Prepare for the Invasion (Insects That Is)!

— Written By Bill Hanlin and last updated by JoAnne Gryder
brown marmorated stink bug

brown marmorated stink bug

In a few months, many types of insects will be seeking shelter from cold weather and will often find refuge in local homes. The brown marmorated stinkbug and the kudzu bug, in particular are predicted to be extremely bad this year. And, don’t forget the Asian lady beetle. Now is the time to start preparing to help prevent insects from gaining access to your house.

Inspect your house for possible entry points where these bugs can get in. Caulking around windows and doors, sealing small cracks, and placing screening over attic vents will reduce the number of entry points. Replace torn window screens and make sure that windows seal tightly against the frame.

Treating possible entry points with an insecticide is not recommended as most pesticides will break down very quickly. Even spraying bugs that congregate on your house may be a frustrating experience since more bugs will arrive over time and repeat applications may be necessary.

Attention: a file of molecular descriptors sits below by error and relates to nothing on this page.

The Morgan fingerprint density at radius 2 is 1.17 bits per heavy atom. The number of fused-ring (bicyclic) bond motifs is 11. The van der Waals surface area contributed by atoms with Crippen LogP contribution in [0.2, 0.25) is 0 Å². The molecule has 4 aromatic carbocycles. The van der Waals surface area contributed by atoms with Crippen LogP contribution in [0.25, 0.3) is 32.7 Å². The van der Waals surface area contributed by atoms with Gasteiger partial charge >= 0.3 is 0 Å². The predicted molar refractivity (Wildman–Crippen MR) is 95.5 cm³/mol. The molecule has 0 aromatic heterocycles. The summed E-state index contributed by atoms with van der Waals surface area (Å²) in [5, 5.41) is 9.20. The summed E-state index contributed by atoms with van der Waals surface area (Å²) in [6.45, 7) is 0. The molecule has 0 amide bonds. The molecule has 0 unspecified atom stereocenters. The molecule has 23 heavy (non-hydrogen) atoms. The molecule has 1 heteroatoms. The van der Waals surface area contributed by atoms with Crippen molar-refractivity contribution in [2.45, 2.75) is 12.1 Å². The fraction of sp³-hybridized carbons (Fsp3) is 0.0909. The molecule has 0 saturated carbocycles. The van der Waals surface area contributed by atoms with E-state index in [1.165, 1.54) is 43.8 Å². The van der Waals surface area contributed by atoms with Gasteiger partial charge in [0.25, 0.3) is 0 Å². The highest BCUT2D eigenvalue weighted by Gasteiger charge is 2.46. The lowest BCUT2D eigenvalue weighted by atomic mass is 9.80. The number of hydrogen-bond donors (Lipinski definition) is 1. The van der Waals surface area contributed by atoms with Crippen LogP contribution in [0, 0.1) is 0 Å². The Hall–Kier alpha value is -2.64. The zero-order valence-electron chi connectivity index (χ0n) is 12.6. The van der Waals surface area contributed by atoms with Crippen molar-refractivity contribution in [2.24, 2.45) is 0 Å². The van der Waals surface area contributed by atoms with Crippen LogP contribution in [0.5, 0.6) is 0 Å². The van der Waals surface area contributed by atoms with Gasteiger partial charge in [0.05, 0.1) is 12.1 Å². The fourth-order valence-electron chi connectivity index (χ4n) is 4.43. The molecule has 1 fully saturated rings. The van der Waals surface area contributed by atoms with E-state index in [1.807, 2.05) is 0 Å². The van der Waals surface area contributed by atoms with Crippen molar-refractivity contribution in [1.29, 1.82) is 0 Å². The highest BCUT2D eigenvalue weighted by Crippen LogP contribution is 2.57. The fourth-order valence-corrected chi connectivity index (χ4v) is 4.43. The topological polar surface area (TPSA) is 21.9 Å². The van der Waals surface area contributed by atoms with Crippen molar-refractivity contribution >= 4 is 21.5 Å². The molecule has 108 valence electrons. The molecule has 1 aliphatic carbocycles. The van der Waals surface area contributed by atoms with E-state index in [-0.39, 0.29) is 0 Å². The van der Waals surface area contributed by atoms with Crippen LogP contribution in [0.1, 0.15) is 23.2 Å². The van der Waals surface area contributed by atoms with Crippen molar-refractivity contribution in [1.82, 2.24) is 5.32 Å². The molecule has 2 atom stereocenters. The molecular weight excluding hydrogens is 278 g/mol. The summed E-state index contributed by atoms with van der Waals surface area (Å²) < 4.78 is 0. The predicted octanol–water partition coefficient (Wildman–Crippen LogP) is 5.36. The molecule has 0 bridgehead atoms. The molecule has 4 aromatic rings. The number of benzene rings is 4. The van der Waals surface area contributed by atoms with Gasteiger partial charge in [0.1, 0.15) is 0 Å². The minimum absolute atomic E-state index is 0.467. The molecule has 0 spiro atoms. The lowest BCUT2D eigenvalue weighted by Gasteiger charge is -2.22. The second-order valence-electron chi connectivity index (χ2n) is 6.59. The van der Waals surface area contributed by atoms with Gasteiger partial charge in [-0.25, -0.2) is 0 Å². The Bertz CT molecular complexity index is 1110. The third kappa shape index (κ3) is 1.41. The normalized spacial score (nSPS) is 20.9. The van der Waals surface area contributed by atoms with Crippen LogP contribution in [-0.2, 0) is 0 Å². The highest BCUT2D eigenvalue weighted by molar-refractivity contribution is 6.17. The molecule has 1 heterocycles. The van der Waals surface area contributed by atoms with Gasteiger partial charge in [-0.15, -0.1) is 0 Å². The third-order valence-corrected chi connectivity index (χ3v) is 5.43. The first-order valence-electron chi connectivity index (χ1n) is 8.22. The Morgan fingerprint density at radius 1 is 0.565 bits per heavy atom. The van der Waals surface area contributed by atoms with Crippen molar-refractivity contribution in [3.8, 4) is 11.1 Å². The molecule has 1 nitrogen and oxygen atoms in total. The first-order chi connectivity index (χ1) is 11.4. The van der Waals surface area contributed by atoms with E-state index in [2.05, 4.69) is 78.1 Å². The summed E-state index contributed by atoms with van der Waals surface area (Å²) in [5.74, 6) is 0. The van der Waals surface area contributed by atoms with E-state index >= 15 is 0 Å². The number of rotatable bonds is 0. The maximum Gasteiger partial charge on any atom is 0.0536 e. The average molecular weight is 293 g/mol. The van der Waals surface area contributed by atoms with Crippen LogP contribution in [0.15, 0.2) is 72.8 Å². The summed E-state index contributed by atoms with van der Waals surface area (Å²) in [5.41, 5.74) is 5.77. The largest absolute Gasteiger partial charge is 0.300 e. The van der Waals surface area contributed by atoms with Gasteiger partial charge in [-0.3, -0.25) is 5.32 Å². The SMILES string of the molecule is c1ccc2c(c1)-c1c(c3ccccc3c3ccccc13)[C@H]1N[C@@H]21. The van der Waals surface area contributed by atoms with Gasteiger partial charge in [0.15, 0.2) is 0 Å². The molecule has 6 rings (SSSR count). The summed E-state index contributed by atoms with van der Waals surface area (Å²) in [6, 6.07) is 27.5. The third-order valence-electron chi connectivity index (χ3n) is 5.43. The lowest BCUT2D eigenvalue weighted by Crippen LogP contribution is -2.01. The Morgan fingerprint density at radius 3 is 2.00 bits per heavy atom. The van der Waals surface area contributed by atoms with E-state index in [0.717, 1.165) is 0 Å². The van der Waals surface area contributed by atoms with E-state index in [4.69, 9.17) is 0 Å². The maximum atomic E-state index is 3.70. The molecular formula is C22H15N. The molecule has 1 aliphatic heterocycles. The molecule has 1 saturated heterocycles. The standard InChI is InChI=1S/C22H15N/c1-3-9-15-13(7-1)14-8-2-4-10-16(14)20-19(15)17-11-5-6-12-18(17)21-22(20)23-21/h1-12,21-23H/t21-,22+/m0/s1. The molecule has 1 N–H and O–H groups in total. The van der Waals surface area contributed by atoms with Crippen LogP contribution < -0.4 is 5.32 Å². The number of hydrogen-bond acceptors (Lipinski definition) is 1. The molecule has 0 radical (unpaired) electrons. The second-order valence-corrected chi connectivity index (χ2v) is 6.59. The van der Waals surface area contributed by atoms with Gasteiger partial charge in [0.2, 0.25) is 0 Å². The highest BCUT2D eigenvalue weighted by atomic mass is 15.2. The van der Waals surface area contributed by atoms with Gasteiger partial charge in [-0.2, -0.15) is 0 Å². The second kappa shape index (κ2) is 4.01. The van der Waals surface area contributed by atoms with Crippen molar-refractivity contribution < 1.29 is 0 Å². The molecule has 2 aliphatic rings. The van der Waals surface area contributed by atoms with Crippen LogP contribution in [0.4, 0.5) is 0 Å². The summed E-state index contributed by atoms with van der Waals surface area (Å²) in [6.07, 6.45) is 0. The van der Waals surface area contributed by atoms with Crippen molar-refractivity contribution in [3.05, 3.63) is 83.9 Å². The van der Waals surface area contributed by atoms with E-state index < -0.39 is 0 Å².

Sometimes insects are brought in unintentionally into the home. Houseplants that have been brought outside during the summer can harbor pests like aphids and mites. Before you bring those plants back inside for the winter, you may want to treat the plant and the potting soil with an insecticide to kill off any pests on the plant.

Roaches can be brought in on a variety of items including firewood, paper bags and cardboard boxes. It is best not to store firewood in the house, and boxes and bags should be inspected for possible infestations. A general rule of thumb is not to store any cardboard boxes that used to contain food items.

Spraying an insecticide for bugs that are found in the house is generally not recommended. There are baits that can be used for certain insects like roaches. The best way to deal with lady beetle and stinkbug infestations is to vacuum them up and dispose of the bag.

Written By

Photo of Dr. Bill HanlinDr. Bill HanlinRetired County Extension Director (336) 651-7333 william_hanlin@ncsu.eduWilkes County, North Carolina
Updated on Jul 31, 2014
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